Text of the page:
If you watch the YouTube video of Brimbank’s June council meeting, you’ll notice something odd at about the 57 minute mark. The audio drops out and the screen fills with a static image, politely informing us the meeting is ‘paused’ and ‘will resume shortly’.

    Viewers won’t know the reason behind this disruption to your democratic process, but you, Dear Reader, will know because your correspondent was there on your behalf.  Read on! 

    Brimbank City Council – June 20, 2023

    Police were called to the June Brimbank City Council meeting, after unruly protesters against the Draft LBGTQIA+ action plan brought debate to a halt.

    The 10-person group in the public gallery interrupted council discussion at various intervals with Mayor Bruce Lancashire threatening eviction if they continued. But it was when the draft action plan was tabled that the public gallery became most rowdy.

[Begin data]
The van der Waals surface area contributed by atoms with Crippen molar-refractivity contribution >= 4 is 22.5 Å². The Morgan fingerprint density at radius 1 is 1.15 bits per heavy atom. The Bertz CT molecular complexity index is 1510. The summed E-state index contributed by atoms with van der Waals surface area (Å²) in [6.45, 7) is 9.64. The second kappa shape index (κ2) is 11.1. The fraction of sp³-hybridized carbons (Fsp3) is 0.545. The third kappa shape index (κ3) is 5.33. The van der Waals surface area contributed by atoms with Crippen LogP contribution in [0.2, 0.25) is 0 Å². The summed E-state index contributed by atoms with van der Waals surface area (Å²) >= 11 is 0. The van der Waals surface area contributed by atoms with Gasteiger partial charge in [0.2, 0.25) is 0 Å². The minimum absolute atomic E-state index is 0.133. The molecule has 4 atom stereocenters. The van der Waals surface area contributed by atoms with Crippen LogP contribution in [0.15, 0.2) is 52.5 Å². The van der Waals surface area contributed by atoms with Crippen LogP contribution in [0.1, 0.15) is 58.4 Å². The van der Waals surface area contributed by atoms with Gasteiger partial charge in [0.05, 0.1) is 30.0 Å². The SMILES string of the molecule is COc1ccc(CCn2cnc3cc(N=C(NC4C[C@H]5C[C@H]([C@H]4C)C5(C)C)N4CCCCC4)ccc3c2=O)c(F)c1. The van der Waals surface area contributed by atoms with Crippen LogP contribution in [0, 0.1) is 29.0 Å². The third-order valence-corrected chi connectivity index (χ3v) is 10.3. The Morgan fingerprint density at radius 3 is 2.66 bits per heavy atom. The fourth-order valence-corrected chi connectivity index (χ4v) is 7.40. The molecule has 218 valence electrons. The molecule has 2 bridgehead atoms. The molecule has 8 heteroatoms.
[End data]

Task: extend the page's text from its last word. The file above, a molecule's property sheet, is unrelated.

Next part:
Community Well-Being Director, Lynley Dumble could barely be heard above the ruckus so Cr Lancashire intervened:

    ‘You are disrupting the meeting by your actions,’ Cr Lancashire said. ‘If you continue to disrupt us in this way, I will have no choice but to direct you to leave the meeting.’

    Voice from the public gallery:

    ‘Who’s gunna make me? Yourself?’

    Cr Lancashire: ‘Yes.’

    Voice from the public gallery:

    ‘Go on then, come and make me mate!’

    At which point Cr Lancashire invoked section 72 of Council’s governance rules and adjourned the meeting. Councillors and executive officers abandoned the room, leaving four security officers to negotiate with the public gallery. And Channel 31/ YouTube broadcast ceased.